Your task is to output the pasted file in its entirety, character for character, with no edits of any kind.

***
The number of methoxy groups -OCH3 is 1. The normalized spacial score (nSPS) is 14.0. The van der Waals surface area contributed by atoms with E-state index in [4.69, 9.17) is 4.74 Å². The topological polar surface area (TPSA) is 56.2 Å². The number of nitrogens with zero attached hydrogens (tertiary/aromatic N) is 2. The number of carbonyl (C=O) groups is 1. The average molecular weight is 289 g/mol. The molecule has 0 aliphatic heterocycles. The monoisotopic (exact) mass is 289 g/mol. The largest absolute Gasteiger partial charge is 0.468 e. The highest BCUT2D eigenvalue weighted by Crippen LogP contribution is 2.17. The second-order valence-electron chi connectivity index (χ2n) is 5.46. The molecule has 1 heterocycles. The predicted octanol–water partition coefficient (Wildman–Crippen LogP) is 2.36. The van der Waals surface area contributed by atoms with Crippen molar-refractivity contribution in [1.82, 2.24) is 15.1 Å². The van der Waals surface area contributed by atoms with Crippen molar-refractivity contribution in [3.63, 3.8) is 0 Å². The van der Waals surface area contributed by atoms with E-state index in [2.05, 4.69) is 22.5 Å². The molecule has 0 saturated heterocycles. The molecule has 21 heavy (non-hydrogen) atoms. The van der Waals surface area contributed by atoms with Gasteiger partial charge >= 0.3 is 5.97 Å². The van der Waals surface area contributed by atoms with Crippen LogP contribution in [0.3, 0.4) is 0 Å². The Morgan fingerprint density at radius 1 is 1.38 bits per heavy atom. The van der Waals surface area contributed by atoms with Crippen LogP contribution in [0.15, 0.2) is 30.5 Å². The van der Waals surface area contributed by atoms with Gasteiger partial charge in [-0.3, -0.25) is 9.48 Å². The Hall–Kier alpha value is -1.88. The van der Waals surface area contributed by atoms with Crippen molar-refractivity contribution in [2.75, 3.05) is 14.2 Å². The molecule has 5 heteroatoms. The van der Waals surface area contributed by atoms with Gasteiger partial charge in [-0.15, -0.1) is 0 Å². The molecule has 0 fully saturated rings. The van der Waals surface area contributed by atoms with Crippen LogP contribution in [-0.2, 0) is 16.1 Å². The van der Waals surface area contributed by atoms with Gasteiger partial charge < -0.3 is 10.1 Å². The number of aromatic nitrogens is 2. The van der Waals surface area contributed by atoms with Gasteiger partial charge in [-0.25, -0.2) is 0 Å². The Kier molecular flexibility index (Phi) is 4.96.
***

The number of methoxy groups -OCH3 is 1. The normalized spacial score (nSPS) is 14.0. The van der Waals surface area contributed by atoms with E-state index in [4.69, 9.17) is 4.74 Å². The topological polar surface area (TPSA) is 56.2 Å². The number of nitrogens with zero attached hydrogens (tertiary/aromatic N) is 2. The number of carbonyl (C=O) groups is 1. The average molecular weight is 289 g/mol. The molecule has 0 aliphatic heterocycles. The monoisotopic (exact) mass is 289 g/mol. The largest absolute Gasteiger partial charge is 0.468 e. The highest BCUT2D eigenvalue weighted by Crippen LogP contribution is 2.17. The second-order valence-electron chi connectivity index (χ2n) is 5.46. The molecule has 1 heterocycles. The predicted octanol–water partition coefficient (Wildman–Crippen LogP) is 2.36. The van der Waals surface area contributed by atoms with Crippen molar-refractivity contribution in [1.82, 2.24) is 15.1 Å². The van der Waals surface area contributed by atoms with Crippen molar-refractivity contribution in [3.63, 3.8) is 0 Å². The van der Waals surface area contributed by atoms with E-state index in [2.05, 4.69) is 22.5 Å². The molecule has 0 saturated heterocycles. The molecule has 21 heavy (non-hydrogen) atoms. The van der Waals surface area contributed by atoms with Gasteiger partial charge >= 0.3 is 5.97 Å². The van der Waals surface area contributed by atoms with Crippen LogP contribution in [0.3, 0.4) is 0 Å². The Morgan fingerprint density at radius 1 is 1.38 bits per heavy atom. The van der Waals surface area contributed by atoms with Crippen LogP contribution in [0.15, 0.2) is 30.5 Å². The van der Waals surface area contributed by atoms with Gasteiger partial charge in [-0.3, -0.25) is 9.48 Å². The Hall–Kier alpha value is -1.88. The van der Waals surface area contributed by atoms with Crippen molar-refractivity contribution in [2.75, 3.05) is 14.2 Å². The molecule has 5 heteroatoms. The van der Waals surface area contributed by atoms with Gasteiger partial charge in [-0.15, -0.1) is 0 Å². The molecule has 0 fully saturated rings. The van der Waals surface area contributed by atoms with Crippen LogP contribution in [-0.2, 0) is 16.1 Å². The van der Waals surface area contributed by atoms with Gasteiger partial charge < -0.3 is 10.1 Å². The number of aromatic nitrogens is 2. The van der Waals surface area contributed by atoms with Gasteiger partial charge in [-0.25, -0.2) is 0 Å². The Kier molecular flexibility index (Phi) is 4.96.